And loop is out, no Einstein equations yet, not pragmatic.
Not my logic. I did not say theories should be pragmatic. I think physics should be pragmatic and incremental in the sense of proceeding in practical, doable, steps. Construct theories that you can test--gradually enlarge the areas of physical reality that we understand.

As I see it the main virtue of a theory of gravity is testability (in the area of cosmology, probably the only experimental arena). I would not necessarily require precisely reproducing the Einstein equations, but at least the theory should have a positive Lambda (accelerated expansion.) Just how I see it.

Quote Quote by atyy View Post
Looks like John Baez is still interested in strings http://math.ucr.edu/home/baez/susy/ .
So is Edward Witten still interested . I'll get a count of his "string" and "membrane" papers over the past sixteen years 1995-2010

1995-1998      1999-2002      2003-2006      2007-2010
     38             29              9              5
As I see it the String program may have lost energy because of misdirection, not by fault of theory per se. We aren't engaged in petty squabble games---tit-for-tat and pot-calls-the-kettle. If the management of the program has been deficient in vision and discipline (as Suprised suggests) we can objectively and constructively discuss this.

IF substantial numbers of top creative people have lost some of their earlier interest and focus, this could be a serious problem and it makes sense to ask WHY. Maybe this can be remedied (again I think Tom and Suprised are groping towards this idea of "back on track.") And if they have NOT taken what Suprised calls "wrong moves" and "blind alleys" and have NOT lost research drive then we don't have to ask why.

Here are the Spires links so you can make your own count if you like, using core string keywords "string model" and "membrane model".

http://www-library.desy.de/cgi-bin/s...=WWW&SEQUENCE= (38)

http://www-library.desy.de/cgi-bin/s...=WWW&SEQUENCE= (29)

http://www-library.desy.de/cgi-bin/s...=WWW&SEQUENCE= (9)

http://www-library.desy.de/cgi-bin/s...=WWW&SEQUENCE= (5)

Substitute other names if you like. Horava, Verlinde, Maldacena, Strominger...
Who knows what you will find? I haven't tried the experiment with these others.
Physics Monkey
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Mar30-11, 04:35 PM
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I'm not convinced there is a loss of interest in the string program in general. There may be a (continued) shifting of interest into ads/cft kind of pursuits.

I just learned today that the most listed interest of would be theorists applying to graduate school at MIT is "ads/cmt". Of course, MIT is known for such pursuits, but its still an amazing sight. I don't know whether this is a good turn of events, but I do know that most of these people are basically planning on doing string theory or holography. So I have some informal evidence that strings aren't losing any steam, quite the contrary ...
atyy
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Mar30-11, 05:07 PM
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marcus, you are missing the boat. The next big thing is AdS/LQG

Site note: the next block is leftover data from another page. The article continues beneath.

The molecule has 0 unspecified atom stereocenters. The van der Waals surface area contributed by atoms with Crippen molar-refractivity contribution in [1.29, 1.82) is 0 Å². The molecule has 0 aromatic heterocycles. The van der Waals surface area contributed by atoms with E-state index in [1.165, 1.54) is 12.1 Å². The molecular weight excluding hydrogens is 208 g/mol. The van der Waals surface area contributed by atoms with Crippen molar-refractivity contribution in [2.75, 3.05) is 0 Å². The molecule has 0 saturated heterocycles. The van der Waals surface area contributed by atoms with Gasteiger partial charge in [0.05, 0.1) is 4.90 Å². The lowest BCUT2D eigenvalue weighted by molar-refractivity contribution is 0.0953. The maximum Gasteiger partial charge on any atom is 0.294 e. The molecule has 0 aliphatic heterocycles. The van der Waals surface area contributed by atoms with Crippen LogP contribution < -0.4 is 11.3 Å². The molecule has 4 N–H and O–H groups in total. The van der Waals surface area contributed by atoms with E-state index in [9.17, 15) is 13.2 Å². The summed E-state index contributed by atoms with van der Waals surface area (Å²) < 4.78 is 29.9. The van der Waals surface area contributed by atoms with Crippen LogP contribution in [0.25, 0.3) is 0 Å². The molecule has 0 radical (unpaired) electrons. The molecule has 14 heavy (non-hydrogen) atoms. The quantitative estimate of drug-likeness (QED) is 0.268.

marcus
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Mar30-11, 05:12 PM
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Quote Quote by Physics Monkey View Post
...
I just learned today that the most listed interest of would be theorists applying to graduate school at MIT is "ads/cmt". ... So I have some informal evidence that strings aren't losing any steam, quite the contrary ...
Congratulations! This means you are way "ahead of the curve"! By some 4 or 5 years I would guess.
You introduced yourself in some other thread. Atyy I think it was mentioned the work of a MIT phd student in condensed matter intersection with AdS or something like that, and you said "That's me."

I forget the exact words but it sounded like just the specialty that most of the MIT applicants are now listing as their goal in graduate school.

As I recall there was quite a bit of Condensed Matter application of Stringy math featured in the invited talks lineup at Strings 2010.

So that seems to be hot. Good to be ahead of changing fashion!
==========================

I think that the insight Suprised gave us, summarized here:
http://physicsforums.com/showthread....63#post3219363
does not refer to applications of stringy math to condensed matter.

When Weinberg talks about the String program being "disappointing", or Suprised talks about "wrong turns" and "potentially damaging" misdirection of effort, I think they are thinking of trouble with the unification program---the attempt to get a fundamental theory.

Same when Murray Gell-Mann expresses frustration and impatience with String program theorists not attacking the hard roadblock problems. I haven't seen an suggestion that anyone is disappointed with the String mathematical tools that have been developed and which seem rich in applications at various non-fundamental levels.
atyy
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Mar30-11, 05:55 PM
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marcus, when you distinguish between fundamental and non-fundamental, you are talking like Weinberg. Have you ever read "more is different" (actually, I find that essay rather too truculent, but anyway). BTW, the thread you talk about above was actually about LQG/CMT.
marcus
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Mar30-11, 06:06 PM
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Quote Quote by atyy View Post